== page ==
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Thu, December 07 2023, 19:24Login ] [ Contact Forum Admin ] [ Main index ] [ Post a new message ] [ Search | Check update time | Archives: 123[4]5678910 ]

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Date Posted: - Friday - 03/19/10 - 8:52pm
Author: Randall, Murre, M31
Subject: Replacing Packing Gland Material

My “dripless” packing gland has been dripping for some time now. I have tried to tighten it over the years since installation (four, I think) without success, and to my eyes the nut and visible threads appeared very corroded, so I assumed the packing needed replacing. I’d never done that job before. Given that the packing nut is in a spectacularly difficult place to reach and that Murre is in the water, I called for help from a local pro named Ken.

What follows is a report of today’s work in case you have a similar situation and feel similarly hesitant.

1. I unloaded the entirety of the port cockpit locker. Everything. On Murre the only access that allows any reasonable leverage on the nut is from here. The lucky sod who’s given this job must lie on his back, feet stern, head down, and reach in, embracing the fuel tank like it’s a lover.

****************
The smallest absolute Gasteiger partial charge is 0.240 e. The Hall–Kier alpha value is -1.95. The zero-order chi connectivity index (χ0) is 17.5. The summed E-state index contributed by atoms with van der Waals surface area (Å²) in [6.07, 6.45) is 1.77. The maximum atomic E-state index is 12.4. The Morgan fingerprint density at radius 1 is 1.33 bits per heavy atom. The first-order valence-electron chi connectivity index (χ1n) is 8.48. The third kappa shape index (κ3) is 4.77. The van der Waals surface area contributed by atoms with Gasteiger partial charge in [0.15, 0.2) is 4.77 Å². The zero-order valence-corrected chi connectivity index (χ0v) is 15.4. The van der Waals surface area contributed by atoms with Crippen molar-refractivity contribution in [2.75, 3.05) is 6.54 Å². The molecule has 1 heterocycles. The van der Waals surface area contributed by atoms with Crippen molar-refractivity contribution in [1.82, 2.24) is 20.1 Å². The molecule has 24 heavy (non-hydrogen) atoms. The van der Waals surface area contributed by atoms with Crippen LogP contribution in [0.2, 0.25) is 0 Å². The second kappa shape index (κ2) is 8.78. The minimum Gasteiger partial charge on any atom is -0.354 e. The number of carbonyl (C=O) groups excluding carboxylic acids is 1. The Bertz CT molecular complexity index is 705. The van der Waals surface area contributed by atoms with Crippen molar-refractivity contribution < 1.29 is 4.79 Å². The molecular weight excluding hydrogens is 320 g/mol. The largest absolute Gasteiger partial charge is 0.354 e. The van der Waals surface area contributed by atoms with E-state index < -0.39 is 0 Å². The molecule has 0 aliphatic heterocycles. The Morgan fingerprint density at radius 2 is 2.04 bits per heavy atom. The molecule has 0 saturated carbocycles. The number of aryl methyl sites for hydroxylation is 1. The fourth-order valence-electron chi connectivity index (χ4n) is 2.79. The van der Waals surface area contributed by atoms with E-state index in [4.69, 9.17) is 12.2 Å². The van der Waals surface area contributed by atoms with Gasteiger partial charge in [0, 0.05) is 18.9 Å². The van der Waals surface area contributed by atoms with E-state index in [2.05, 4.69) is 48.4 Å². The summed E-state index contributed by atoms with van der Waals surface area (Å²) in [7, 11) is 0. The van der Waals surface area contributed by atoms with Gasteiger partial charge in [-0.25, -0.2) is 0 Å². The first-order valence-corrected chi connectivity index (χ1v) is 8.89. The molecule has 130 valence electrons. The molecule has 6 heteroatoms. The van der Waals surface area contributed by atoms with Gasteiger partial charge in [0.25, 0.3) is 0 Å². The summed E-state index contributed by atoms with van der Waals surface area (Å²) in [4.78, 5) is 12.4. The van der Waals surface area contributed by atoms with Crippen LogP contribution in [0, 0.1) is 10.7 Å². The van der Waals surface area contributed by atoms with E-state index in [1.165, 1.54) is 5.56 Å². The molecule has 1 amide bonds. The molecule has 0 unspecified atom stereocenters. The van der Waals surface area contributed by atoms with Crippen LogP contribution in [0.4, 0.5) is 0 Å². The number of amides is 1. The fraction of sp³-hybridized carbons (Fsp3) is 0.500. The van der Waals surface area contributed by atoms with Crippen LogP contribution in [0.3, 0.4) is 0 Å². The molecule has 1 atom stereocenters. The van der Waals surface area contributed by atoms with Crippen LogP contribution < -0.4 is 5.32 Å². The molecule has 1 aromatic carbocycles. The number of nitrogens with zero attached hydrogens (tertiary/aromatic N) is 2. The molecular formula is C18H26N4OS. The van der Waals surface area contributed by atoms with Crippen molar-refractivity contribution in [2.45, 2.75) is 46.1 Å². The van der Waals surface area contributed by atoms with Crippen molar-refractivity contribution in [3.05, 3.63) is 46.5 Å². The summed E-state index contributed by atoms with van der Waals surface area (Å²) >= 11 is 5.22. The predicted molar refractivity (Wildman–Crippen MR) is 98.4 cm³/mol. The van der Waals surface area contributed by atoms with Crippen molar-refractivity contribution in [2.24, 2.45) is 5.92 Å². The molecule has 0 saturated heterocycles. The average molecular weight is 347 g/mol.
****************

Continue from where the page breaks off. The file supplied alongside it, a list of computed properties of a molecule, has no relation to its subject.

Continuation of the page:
2. BIG NUT LOOSENING TIP, WORTH THE PRICE OF ADMISSION AND THEN SOME – Before anything else, before even showing that he’d brought a wrench, Ken crawled into position and tapped the gland nuts with a regular sized carpenter’s hammer. He tapped the corners of the packing nut and the lock nut in their respective loosening directions (the packing nut loosens counterclockwise, the locknut the opposite). He tapped the “corner” of each nut gently but repeatedly. This exercise lasted about 10 minutes. Ken said that bronze is an “immortal metal” and that bronze on bronze simply does not corrode. The tapping loosens gunk on the threads and “has only failed me once.” I held my breath.

3. Next he handed me a large set of channel locks and had me torque the packing nut (I was holding a flashlight on the scene from the starboard side) while he held the locking nut. It took almost no pressure to back off the packing nut. I was amazed.

4. Water flow from the opened gland only equated to about a quart a minute, not the gusher I’d imagined, and the bilge pump handled this just fine.

5. Before backing the nut up the shaft, Ken used a small chisel to scrape off the rust and salt from the prop shaft. All boats have this layer of gunk on the shaft near the nut, said Ken, and if you don’t scrape it off, the packing and the nut will get stuck as they are eased away.